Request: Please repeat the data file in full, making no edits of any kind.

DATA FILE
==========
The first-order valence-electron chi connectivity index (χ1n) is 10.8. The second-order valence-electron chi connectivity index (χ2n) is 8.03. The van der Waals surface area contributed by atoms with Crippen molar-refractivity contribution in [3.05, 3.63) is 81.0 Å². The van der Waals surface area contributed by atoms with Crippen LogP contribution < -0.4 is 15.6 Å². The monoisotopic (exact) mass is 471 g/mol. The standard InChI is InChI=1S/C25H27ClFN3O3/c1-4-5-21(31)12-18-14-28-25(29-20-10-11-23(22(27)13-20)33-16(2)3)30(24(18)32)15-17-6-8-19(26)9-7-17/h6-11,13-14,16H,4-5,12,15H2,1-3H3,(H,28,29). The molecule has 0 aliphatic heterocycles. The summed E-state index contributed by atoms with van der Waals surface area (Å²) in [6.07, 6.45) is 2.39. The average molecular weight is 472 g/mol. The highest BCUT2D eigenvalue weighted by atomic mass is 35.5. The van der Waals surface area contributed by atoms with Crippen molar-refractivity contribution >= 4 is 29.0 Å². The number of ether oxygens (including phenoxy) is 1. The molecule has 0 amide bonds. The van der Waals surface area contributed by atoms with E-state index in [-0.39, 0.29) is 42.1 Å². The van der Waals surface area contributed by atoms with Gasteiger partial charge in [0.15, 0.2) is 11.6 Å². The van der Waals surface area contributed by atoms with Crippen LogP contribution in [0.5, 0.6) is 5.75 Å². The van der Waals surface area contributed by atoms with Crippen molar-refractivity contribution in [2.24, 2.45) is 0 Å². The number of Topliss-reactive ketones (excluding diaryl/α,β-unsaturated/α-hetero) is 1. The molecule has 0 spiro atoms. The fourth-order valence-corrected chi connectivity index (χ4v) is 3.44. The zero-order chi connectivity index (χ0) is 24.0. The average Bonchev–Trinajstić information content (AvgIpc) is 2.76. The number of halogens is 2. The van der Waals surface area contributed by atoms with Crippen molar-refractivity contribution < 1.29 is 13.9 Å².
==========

The first-order valence-electron chi connectivity index (χ1n) is 10.8. The second-order valence-electron chi connectivity index (χ2n) is 8.03. The van der Waals surface area contributed by atoms with Crippen molar-refractivity contribution in [3.05, 3.63) is 81.0 Å². The van der Waals surface area contributed by atoms with Crippen LogP contribution < -0.4 is 15.6 Å². The monoisotopic (exact) mass is 471 g/mol. The standard InChI is InChI=1S/C25H27ClFN3O3/c1-4-5-21(31)12-18-14-28-25(29-20-10-11-23(22(27)13-20)33-16(2)3)30(24(18)32)15-17-6-8-19(26)9-7-17/h6-11,13-14,16H,4-5,12,15H2,1-3H3,(H,28,29). The molecule has 0 aliphatic heterocycles. The summed E-state index contributed by atoms with van der Waals surface area (Å²) in [6.07, 6.45) is 2.39. The average molecular weight is 472 g/mol. The highest BCUT2D eigenvalue weighted by atomic mass is 35.5. The van der Waals surface area contributed by atoms with Crippen molar-refractivity contribution >= 4 is 29.0 Å². The number of ether oxygens (including phenoxy) is 1. The molecule has 0 amide bonds. The van der Waals surface area contributed by atoms with E-state index in [-0.39, 0.29) is 42.1 Å². The van der Waals surface area contributed by atoms with Gasteiger partial charge in [0.15, 0.2) is 11.6 Å². The van der Waals surface area contributed by atoms with Crippen LogP contribution in [0.5, 0.6) is 5.75 Å². The van der Waals surface area contributed by atoms with Crippen molar-refractivity contribution in [2.24, 2.45) is 0 Å². The number of Topliss-reactive ketones (excluding diaryl/α,β-unsaturated/α-hetero) is 1. The molecule has 0 spiro atoms. The fourth-order valence-corrected chi connectivity index (χ4v) is 3.44. The zero-order chi connectivity index (χ0) is 24.0. The average Bonchev–Trinajstić information content (AvgIpc) is 2.76. The number of halogens is 2. The van der Waals surface area contributed by atoms with Crippen molar-refractivity contribution < 1.29 is 13.9 Å².